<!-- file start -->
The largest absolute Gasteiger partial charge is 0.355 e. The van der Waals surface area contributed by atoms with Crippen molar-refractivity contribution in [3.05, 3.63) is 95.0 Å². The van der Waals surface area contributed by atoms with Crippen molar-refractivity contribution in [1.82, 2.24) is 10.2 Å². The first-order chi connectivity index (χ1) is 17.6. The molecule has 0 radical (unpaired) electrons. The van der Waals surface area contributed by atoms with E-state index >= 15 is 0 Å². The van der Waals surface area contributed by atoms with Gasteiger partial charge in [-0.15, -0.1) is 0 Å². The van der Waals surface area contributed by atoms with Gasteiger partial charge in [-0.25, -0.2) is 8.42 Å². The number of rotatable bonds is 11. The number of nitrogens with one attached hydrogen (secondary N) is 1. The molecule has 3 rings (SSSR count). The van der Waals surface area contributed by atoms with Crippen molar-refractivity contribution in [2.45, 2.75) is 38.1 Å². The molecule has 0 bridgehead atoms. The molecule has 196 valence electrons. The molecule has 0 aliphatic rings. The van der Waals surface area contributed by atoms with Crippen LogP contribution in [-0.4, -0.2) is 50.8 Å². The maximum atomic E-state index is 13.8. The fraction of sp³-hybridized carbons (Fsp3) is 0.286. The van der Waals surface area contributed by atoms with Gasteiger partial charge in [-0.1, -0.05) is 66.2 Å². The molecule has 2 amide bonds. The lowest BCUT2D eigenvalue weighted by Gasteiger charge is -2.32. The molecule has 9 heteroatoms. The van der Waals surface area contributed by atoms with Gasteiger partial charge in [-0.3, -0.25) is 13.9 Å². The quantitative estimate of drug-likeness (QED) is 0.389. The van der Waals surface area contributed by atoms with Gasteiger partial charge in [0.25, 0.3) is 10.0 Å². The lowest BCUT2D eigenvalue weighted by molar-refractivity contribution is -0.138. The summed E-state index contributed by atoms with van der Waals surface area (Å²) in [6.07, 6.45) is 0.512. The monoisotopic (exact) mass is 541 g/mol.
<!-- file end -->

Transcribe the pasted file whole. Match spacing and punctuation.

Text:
The largest absolute Gasteiger partial charge is 0.355 e. The van der Waals surface area contributed by atoms with Crippen molar-refractivity contribution in [3.05, 3.63) is 95.0 Å². The van der Waals surface area contributed by atoms with Crippen molar-refractivity contribution in [1.82, 2.24) is 10.2 Å². The first-order chi connectivity index (χ1) is 17.6. The molecule has 0 radical (unpaired) electrons. The van der Waals surface area contributed by atoms with E-state index >= 15 is 0 Å². The van der Waals surface area contributed by atoms with Gasteiger partial charge in [-0.15, -0.1) is 0 Å². The van der Waals surface area contributed by atoms with Gasteiger partial charge in [-0.25, -0.2) is 8.42 Å². The number of rotatable bonds is 11. The number of nitrogens with one attached hydrogen (secondary N) is 1. The molecule has 3 rings (SSSR count). The van der Waals surface area contributed by atoms with Crippen molar-refractivity contribution in [2.45, 2.75) is 38.1 Å². The molecule has 0 bridgehead atoms. The molecule has 196 valence electrons. The molecule has 0 aliphatic rings. The van der Waals surface area contributed by atoms with Crippen LogP contribution in [-0.4, -0.2) is 50.8 Å². The maximum atomic E-state index is 13.8. The fraction of sp³-hybridized carbons (Fsp3) is 0.286. The van der Waals surface area contributed by atoms with Gasteiger partial charge in [-0.1, -0.05) is 66.2 Å². The molecule has 2 amide bonds. The lowest BCUT2D eigenvalue weighted by Gasteiger charge is -2.32. The molecule has 9 heteroatoms. The van der Waals surface area contributed by atoms with Gasteiger partial charge in [-0.3, -0.25) is 13.9 Å². The quantitative estimate of drug-likeness (QED) is 0.389. The van der Waals surface area contributed by atoms with Gasteiger partial charge in [0.25, 0.3) is 10.0 Å². The lowest BCUT2D eigenvalue weighted by molar-refractivity contribution is -0.138. The summed E-state index contributed by atoms with van der Waals surface area (Å²) in [6.07, 6.45) is 0.512. The monoisotopic (exact) mass is 541 g/mol.